We had a fine Spectator Winemaker Dinner just before Christmas, hosted by the inimitable Richard Geoffroy, Chef de Cave at the equally inimitable Dom Pérignon.
Richard brought with him ample amounts of his spectacular fizz: the 2005, the 2004 Rosé and the P2 1998. We ate and drank royally and there wasn’t a person there who wasn’t seduced by the magic of Dom Pérignon. It might not be as exclusive and as rare as Moët & Chandon (whose prestige cuvée it is) would have us believe, but my goodness it’s a belter, up there with the very, very finest.
Richard insists that his champagne be served from red wine glasses. He believes the saucer or wide-brimmed coupe, supposedly modelled on the breasts of Marie Antoinette, allows the bubble to dissipate far too quickly while the more traditional narrow flute can make a wine taste too lean and mean. An ample red wine glass, on the other hand, gives champagne every opportunity to stretch out, show off and taste, well, ample.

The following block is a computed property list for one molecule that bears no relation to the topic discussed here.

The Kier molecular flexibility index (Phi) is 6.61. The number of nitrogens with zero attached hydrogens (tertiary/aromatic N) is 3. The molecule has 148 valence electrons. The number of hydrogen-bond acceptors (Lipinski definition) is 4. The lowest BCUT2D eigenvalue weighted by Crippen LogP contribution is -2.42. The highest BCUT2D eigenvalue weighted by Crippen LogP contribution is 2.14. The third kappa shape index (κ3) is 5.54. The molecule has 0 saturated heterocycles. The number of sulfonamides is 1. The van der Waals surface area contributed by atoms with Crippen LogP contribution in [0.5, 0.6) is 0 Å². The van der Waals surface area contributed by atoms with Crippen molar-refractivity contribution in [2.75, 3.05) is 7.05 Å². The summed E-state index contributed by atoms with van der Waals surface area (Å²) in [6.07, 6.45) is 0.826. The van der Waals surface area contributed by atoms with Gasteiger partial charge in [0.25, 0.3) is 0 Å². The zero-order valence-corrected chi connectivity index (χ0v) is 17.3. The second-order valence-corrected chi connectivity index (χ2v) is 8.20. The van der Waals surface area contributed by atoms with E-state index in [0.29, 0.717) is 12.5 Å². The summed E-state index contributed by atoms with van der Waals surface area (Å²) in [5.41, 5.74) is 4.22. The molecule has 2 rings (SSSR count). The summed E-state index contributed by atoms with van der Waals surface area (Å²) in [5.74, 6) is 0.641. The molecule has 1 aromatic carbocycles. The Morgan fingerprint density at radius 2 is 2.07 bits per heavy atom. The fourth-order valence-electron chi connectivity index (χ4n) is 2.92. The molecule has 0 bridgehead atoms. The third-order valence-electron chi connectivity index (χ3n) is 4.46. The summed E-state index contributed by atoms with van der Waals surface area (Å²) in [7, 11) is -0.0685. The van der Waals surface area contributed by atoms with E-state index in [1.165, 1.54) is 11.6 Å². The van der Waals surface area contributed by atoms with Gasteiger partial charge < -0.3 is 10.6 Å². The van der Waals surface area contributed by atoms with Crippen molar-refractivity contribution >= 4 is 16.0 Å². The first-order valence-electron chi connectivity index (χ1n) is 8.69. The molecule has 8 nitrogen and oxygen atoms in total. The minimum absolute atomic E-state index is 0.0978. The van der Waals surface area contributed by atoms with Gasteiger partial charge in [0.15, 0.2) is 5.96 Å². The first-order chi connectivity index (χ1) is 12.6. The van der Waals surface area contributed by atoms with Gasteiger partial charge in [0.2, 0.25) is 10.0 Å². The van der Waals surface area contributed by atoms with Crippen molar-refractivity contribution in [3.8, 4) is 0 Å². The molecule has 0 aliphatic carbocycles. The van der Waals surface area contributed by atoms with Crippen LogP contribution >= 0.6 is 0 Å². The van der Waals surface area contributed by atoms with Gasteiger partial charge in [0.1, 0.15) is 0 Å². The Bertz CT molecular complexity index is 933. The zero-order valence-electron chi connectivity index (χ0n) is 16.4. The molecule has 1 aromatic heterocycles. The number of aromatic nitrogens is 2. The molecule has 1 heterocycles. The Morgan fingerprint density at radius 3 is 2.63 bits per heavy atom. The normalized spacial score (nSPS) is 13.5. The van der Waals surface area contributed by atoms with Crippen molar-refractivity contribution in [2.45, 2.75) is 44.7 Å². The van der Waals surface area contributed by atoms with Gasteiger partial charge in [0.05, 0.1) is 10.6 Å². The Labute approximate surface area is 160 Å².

The DP dinner came hard on the heels of a tasting I had with Maurice Hennessy, who told me that his fine cognac should be served in a sherry or white wine glass rather than a brandy balloon which he reckons is better suited for goldfish.
I’ve since had a massive clear out. Gone are the flutes and brandy balloons. Gone, too, are my swanky Riedel glasses, each tailored to a particular grape variety. Fine wine – even ordinary wine – undoubtedly tastes better drunk from fine glass, but why clutter up the cupboards unnecessarily?
I’m sticking to Berry Bros & Rudd’s Wine Merchant’s Glasses: the Red Bordeaux Glass (£52 a pair) for all fizz and all reds and the White Bordeaux Glass (£47.50 a pair) for all whites, sherries, ports and cognacs.
And as for the water glasses, well, water tastes ghastly whatever the glass.